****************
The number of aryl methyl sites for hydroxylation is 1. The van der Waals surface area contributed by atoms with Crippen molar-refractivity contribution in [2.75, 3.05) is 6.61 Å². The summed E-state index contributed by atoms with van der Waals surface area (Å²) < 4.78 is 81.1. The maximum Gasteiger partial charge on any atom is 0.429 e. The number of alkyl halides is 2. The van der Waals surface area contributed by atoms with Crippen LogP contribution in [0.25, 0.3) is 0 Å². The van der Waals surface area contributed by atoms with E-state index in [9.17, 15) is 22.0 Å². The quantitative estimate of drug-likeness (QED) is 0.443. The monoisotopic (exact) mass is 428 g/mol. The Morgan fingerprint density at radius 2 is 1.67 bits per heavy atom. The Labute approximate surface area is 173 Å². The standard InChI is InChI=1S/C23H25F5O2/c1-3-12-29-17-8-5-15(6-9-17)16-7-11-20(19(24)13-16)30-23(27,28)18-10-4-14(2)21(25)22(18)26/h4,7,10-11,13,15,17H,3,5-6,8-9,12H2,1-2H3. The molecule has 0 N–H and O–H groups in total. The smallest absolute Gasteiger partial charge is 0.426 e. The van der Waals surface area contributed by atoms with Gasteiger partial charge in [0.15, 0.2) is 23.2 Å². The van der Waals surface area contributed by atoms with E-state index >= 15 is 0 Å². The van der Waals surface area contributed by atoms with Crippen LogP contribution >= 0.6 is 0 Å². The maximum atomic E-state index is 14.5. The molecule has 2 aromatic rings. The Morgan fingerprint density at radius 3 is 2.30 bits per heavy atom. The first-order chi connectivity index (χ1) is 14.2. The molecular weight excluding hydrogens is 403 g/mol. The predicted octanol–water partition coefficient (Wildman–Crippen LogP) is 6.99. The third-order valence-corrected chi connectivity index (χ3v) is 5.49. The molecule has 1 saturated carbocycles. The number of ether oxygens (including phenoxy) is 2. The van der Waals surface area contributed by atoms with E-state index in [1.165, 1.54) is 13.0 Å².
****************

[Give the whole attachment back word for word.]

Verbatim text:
The number of aryl methyl sites for hydroxylation is 1. The van der Waals surface area contributed by atoms with Crippen molar-refractivity contribution in [2.75, 3.05) is 6.61 Å². The summed E-state index contributed by atoms with van der Waals surface area (Å²) < 4.78 is 81.1. The maximum Gasteiger partial charge on any atom is 0.429 e. The number of alkyl halides is 2. The van der Waals surface area contributed by atoms with Crippen LogP contribution in [0.25, 0.3) is 0 Å². The van der Waals surface area contributed by atoms with E-state index in [9.17, 15) is 22.0 Å². The quantitative estimate of drug-likeness (QED) is 0.443. The monoisotopic (exact) mass is 428 g/mol. The Morgan fingerprint density at radius 2 is 1.67 bits per heavy atom. The Labute approximate surface area is 173 Å². The standard InChI is InChI=1S/C23H25F5O2/c1-3-12-29-17-8-5-15(6-9-17)16-7-11-20(19(24)13-16)30-23(27,28)18-10-4-14(2)21(25)22(18)26/h4,7,10-11,13,15,17H,3,5-6,8-9,12H2,1-2H3. The molecule has 0 N–H and O–H groups in total. The smallest absolute Gasteiger partial charge is 0.426 e. The van der Waals surface area contributed by atoms with Gasteiger partial charge in [0.15, 0.2) is 23.2 Å². The van der Waals surface area contributed by atoms with E-state index >= 15 is 0 Å². The van der Waals surface area contributed by atoms with Crippen LogP contribution >= 0.6 is 0 Å². The maximum atomic E-state index is 14.5. The molecule has 2 aromatic rings. The Morgan fingerprint density at radius 3 is 2.30 bits per heavy atom. The first-order chi connectivity index (χ1) is 14.2. The molecular weight excluding hydrogens is 403 g/mol. The predicted octanol–water partition coefficient (Wildman–Crippen LogP) is 6.99. The third-order valence-corrected chi connectivity index (χ3v) is 5.49. The molecule has 1 saturated carbocycles. The number of ether oxygens (including phenoxy) is 2. The van der Waals surface area contributed by atoms with E-state index in [1.165, 1.54) is 13.0 Å².